David Weinstein has 25 years of practice in criminal law and his courtroom experience includes more than 100 jury trials ranging from burglaries and homicides through international money laundering and drug trafficking cases.

ANALYSIS by Miami-based former federal prosecutor David Weinstein: 

As a general principle, the prosecution presents their case as a story. They  establish the elements of the proof required to prove the charges contained in the Information or Indictment beyond and to the inclusion of every reasonable doubt.

They usually tell the story in chronological order, mixing weaker but essential testimony in between stronger witnesses or evidence. Like any good presentation, they start strong and finish with a compelling witness.

During the pre-trial discovery process they are required to list the witnesses that they will or may call at trial, or who possess inculpatory or exculpatory information about the case.


The witnesses are broken down into three categories, A, B and C.

Category A witnesses are individuals who were eye witnesses, alibi witnesses, rebuttal to alibi witnesses, witnesses present during the statement of a defendant, investigating officers, witnesses who possess exculpatory information about the guilt of the defendant and certain categories of expert witnesses.


Category C witnesses are ministerial or their testimony is covered by other witnesses. They will not be called to testify at trial.


Category B witnesses are witnesses who don’t fit into Category A or C and who may or may not be called testify.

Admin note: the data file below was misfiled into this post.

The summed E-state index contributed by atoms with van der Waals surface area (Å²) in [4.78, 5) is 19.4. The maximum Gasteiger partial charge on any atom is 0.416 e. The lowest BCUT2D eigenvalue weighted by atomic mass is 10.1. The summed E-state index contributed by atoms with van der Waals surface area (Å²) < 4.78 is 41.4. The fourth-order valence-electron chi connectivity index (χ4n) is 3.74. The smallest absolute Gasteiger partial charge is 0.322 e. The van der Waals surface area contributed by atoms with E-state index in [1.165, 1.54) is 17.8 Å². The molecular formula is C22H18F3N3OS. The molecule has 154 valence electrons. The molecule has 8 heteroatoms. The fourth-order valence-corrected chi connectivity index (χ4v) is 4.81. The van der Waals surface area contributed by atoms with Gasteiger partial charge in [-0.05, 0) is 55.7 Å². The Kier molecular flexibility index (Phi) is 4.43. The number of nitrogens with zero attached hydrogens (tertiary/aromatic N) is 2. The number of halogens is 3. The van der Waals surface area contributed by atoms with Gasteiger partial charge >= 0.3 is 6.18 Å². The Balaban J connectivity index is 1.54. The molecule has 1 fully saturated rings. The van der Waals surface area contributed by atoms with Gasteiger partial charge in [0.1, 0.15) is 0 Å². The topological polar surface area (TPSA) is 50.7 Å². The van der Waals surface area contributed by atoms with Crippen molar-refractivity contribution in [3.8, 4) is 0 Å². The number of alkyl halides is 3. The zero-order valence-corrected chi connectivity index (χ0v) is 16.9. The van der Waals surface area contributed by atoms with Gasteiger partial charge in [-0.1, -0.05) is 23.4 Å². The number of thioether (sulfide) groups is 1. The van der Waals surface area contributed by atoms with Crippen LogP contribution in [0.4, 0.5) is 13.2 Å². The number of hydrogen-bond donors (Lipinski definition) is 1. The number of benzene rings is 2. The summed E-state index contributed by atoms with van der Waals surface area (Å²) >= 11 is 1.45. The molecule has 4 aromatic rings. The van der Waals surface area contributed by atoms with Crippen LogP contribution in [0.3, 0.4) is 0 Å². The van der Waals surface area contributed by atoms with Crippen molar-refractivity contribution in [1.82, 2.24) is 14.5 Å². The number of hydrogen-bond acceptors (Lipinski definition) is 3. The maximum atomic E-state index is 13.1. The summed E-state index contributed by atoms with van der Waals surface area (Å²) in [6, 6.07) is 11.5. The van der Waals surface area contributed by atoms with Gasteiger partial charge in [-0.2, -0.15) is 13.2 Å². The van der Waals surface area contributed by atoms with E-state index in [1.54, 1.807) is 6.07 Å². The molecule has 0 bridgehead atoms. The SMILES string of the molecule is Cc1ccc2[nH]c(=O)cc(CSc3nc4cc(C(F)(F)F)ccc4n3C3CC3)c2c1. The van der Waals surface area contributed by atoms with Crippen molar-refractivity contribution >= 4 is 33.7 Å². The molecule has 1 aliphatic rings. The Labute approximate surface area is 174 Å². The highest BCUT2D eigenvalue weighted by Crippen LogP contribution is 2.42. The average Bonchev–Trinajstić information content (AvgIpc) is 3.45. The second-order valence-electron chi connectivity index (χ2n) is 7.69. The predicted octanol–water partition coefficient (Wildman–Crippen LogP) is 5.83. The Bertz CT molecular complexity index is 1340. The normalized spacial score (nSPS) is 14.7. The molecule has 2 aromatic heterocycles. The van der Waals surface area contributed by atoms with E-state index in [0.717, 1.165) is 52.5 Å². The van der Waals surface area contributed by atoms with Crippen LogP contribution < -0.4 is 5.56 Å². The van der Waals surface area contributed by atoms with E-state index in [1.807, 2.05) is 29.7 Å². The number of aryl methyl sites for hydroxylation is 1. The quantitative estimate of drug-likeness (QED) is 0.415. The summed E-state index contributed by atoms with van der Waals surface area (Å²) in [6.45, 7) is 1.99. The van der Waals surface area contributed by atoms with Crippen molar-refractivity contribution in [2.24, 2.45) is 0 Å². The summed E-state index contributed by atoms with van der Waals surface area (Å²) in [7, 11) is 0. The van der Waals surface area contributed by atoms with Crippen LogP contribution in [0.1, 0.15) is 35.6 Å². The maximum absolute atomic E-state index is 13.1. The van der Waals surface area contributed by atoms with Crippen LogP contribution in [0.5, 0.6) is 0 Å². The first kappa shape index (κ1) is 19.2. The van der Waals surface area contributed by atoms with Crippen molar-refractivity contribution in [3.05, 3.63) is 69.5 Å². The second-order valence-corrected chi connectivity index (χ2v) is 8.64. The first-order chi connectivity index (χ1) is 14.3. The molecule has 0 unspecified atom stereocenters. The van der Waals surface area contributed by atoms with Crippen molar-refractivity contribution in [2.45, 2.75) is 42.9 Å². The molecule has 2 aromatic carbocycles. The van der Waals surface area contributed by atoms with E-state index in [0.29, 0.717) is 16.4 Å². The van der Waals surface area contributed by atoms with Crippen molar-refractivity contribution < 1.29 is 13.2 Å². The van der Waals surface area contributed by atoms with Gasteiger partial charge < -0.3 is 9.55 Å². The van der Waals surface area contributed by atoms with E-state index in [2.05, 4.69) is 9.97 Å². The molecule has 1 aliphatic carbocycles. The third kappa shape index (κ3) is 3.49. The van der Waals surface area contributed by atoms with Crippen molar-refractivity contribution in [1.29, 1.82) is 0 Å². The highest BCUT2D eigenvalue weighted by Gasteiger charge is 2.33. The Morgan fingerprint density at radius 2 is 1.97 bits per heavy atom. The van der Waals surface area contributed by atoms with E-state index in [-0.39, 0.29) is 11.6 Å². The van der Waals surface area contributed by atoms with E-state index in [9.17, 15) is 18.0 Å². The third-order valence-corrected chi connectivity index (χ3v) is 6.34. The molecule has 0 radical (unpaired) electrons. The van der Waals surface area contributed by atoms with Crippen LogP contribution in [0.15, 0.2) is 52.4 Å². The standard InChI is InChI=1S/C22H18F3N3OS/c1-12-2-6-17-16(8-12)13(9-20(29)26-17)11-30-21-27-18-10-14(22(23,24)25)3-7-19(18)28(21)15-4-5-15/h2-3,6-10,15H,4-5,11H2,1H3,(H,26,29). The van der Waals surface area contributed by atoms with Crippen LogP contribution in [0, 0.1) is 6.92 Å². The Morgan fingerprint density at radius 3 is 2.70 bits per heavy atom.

The prosecution is not obligated to call, nor will they call, all of the witnesses who are listed.

For example, if someone ran onto the court and shot a referee during the final Heat game, the prosecution isn’t obligated to call all 19,000 fans who were at the game to prove that the referee was shot or who shot him.

They will arguably have to list all of the fans as category A witnesses, because they were eyewitnesses.

They only need to call a sufficient number of witnesses who can help to prove the charges contained in the Information or Indictment beyond and to the inclusion of every reasonable doubt. There is no magic number.

The elements in this case that the prosecution is required to prove beyond and to the inclusion of every reasonable doubt are that:

Trayvon Martin is dead. That his death was caused by the criminal act of George Zimmerman, and that the unlawful killing of Trayvon Martin was caused by an act imminently dangerous to another and demonstrating a depraved mind without regard for human life.


Those are the elements of Second Degree Murder.

In addition to these statutory elements, within the Information filed against George Zimmerman, the prosecution has included several other allegations.

These additional allegations will enhance the penalty that can be imposed upon George Zimmerman (to include certain minimum mandatory term(s) of years) if he is convicted. These additional allegations will also allow the prosecution to request certain lesser included offenses as part of the jury instructions.


These additional allegations include the fact that: